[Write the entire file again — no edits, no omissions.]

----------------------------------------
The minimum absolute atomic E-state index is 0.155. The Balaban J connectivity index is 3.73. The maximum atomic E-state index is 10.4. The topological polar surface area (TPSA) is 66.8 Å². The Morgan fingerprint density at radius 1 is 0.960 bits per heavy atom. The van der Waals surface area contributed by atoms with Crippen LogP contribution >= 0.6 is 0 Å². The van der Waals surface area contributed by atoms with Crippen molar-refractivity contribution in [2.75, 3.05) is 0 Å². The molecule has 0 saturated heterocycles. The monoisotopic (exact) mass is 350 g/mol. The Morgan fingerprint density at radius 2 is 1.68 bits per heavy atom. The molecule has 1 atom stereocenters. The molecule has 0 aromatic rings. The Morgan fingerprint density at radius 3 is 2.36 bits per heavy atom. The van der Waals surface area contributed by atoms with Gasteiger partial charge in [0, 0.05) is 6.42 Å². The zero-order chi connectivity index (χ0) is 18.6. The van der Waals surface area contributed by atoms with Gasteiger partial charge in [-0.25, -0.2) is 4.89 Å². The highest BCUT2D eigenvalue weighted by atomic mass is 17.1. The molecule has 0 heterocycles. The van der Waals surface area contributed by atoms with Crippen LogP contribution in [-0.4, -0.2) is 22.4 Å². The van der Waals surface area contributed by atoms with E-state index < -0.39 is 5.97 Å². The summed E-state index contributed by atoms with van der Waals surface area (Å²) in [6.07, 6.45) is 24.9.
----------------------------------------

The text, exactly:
The minimum absolute atomic E-state index is 0.155. The Balaban J connectivity index is 3.73. The maximum atomic E-state index is 10.4. The topological polar surface area (TPSA) is 66.8 Å². The Morgan fingerprint density at radius 1 is 0.960 bits per heavy atom. The van der Waals surface area contributed by atoms with Crippen LogP contribution >= 0.6 is 0 Å². The van der Waals surface area contributed by atoms with Crippen molar-refractivity contribution in [2.75, 3.05) is 0 Å². The molecule has 0 saturated heterocycles. The monoisotopic (exact) mass is 350 g/mol. The Morgan fingerprint density at radius 2 is 1.68 bits per heavy atom. The molecule has 1 atom stereocenters. The molecule has 0 aromatic rings. The Morgan fingerprint density at radius 3 is 2.36 bits per heavy atom. The van der Waals surface area contributed by atoms with Gasteiger partial charge in [0, 0.05) is 6.42 Å². The zero-order chi connectivity index (χ0) is 18.6. The van der Waals surface area contributed by atoms with Gasteiger partial charge in [-0.25, -0.2) is 4.89 Å². The highest BCUT2D eigenvalue weighted by atomic mass is 17.1. The molecule has 0 heterocycles. The van der Waals surface area contributed by atoms with Crippen LogP contribution in [-0.4, -0.2) is 22.4 Å². The van der Waals surface area contributed by atoms with E-state index < -0.39 is 5.97 Å². The summed E-state index contributed by atoms with van der Waals surface area (Å²) in [6.07, 6.45) is 24.9.